Effects of phenylacetate on cells from patients with b-chronic lymphocytic leukemia

Cdr T.G. Call, M. J. Stenson, T. E. Witzig

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9 Scopus citations


Peripheral blood mononuclear cells from 11 patients with untreated B-chronic lymphocytic leukemia (CLL) were exposed to sodium phenylacetate (NaPA) in culture to assess its ability to induce differentiation. We found no evidence of cellular differentiation or induction of tartrate resistant acid phosphatase activity, as seen when B-CLL cells were treated with phorbol ester. We observed a striking decrease in the viability of the B-CLL cells in a time and dose dependent fashion when exposed to NaPA. After six days of culture, control cells from the 11 patients studied had a median viability of 90% whereas cells exposed to NaPA at 5 and 10 mM concentrations had median viabilities of 39 and 16% respectively. The cells treated with NaPA developed prominent cytoplasmic vacuoles. NaPA binds and depletes glutamine which is an important amino acid for lymphocyte metabolism. Although the mechanism of the cytocidal effects demonstrated in this study are unknown, they may relate at least partially to glutamine deprivation.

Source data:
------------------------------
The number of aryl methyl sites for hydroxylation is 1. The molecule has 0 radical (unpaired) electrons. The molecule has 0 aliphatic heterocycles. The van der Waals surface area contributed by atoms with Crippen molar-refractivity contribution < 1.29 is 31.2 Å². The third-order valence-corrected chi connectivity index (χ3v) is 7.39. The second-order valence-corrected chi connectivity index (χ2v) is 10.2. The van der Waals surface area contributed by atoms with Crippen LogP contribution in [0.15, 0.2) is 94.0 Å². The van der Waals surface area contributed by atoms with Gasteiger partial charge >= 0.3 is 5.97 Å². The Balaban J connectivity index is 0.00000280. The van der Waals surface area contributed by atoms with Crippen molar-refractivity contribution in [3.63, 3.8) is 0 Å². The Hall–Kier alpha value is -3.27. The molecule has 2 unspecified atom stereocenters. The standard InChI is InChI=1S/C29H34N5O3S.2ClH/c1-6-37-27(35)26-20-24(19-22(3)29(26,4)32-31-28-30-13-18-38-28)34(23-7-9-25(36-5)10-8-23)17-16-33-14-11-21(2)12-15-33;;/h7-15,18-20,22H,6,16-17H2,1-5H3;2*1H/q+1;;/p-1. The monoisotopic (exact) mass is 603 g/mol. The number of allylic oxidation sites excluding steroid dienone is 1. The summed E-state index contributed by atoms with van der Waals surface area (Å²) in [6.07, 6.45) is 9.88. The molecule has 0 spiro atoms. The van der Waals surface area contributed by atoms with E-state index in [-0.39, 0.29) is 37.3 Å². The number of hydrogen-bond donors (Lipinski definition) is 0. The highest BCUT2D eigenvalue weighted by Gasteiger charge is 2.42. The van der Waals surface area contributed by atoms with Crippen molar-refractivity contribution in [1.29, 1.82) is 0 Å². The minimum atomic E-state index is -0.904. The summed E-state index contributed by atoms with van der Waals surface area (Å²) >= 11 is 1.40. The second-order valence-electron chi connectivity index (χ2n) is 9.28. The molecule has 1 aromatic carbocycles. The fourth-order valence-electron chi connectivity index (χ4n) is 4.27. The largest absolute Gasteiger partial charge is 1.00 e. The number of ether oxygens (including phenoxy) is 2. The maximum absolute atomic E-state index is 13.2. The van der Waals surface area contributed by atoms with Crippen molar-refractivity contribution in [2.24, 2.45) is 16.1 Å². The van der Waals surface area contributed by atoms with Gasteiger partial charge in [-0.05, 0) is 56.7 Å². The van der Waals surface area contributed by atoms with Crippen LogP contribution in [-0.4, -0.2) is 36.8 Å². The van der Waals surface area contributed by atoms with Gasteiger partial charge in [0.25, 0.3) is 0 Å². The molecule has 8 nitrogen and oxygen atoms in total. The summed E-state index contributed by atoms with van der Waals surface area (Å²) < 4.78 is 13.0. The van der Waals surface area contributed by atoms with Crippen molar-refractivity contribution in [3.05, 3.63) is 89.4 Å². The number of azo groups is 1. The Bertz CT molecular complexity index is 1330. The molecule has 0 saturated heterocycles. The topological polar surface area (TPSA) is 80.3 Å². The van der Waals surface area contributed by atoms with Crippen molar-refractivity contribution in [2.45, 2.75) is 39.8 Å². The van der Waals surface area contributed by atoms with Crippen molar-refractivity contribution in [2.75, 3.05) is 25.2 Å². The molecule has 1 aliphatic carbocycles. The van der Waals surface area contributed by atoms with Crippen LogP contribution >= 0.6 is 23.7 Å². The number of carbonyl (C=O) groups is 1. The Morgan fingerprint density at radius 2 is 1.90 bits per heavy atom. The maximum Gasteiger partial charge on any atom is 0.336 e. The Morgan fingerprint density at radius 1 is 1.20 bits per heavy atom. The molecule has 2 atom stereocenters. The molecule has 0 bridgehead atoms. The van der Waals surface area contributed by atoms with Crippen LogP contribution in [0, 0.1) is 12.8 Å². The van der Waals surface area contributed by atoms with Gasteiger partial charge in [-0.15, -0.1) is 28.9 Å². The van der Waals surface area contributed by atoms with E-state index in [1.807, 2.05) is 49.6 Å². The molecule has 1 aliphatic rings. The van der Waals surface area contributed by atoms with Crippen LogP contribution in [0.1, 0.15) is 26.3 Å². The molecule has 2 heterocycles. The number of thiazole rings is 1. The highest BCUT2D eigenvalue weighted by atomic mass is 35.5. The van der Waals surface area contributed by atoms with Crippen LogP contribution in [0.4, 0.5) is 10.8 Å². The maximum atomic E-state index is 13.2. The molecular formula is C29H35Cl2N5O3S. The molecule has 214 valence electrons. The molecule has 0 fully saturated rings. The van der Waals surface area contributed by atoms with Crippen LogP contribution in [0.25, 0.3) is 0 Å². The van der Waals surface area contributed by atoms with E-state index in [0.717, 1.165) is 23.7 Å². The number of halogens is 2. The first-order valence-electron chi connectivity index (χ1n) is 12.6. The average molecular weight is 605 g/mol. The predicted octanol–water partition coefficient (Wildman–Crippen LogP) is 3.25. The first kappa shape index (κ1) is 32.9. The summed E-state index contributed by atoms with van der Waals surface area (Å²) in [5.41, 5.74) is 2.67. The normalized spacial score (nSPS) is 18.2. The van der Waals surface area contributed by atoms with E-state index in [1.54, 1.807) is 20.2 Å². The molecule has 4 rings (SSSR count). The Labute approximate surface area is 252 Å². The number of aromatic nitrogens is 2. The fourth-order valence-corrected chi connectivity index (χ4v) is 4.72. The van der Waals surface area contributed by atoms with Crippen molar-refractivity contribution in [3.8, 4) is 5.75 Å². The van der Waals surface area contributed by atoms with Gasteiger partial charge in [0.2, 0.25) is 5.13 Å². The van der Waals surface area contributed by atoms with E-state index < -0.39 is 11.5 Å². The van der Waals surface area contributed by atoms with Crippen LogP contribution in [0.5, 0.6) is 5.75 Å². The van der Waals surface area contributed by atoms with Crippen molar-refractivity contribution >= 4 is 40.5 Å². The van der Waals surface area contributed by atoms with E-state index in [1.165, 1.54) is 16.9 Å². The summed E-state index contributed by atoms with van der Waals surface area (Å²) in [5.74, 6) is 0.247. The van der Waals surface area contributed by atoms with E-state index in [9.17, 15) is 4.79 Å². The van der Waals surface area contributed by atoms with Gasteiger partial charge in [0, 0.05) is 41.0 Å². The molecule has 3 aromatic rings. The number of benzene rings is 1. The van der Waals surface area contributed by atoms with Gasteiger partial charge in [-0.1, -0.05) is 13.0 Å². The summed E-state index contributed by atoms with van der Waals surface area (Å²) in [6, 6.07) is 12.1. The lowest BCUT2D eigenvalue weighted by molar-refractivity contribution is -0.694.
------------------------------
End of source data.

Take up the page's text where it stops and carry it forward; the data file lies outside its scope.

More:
Original languageEnglish (US)
Pages (from-to)145-149
Number of pages5
JournalLeukemia and Lymphoma
Issue number1-2
StatePublished - 1994


  • Chronic lymphocytic leukemia
  • Cytotoxicity
  • Differentiation
  • Glutamine
  • Phenylacetate

ASJC Scopus subject areas

  • Hematology
  • Oncology
  • Cancer Research


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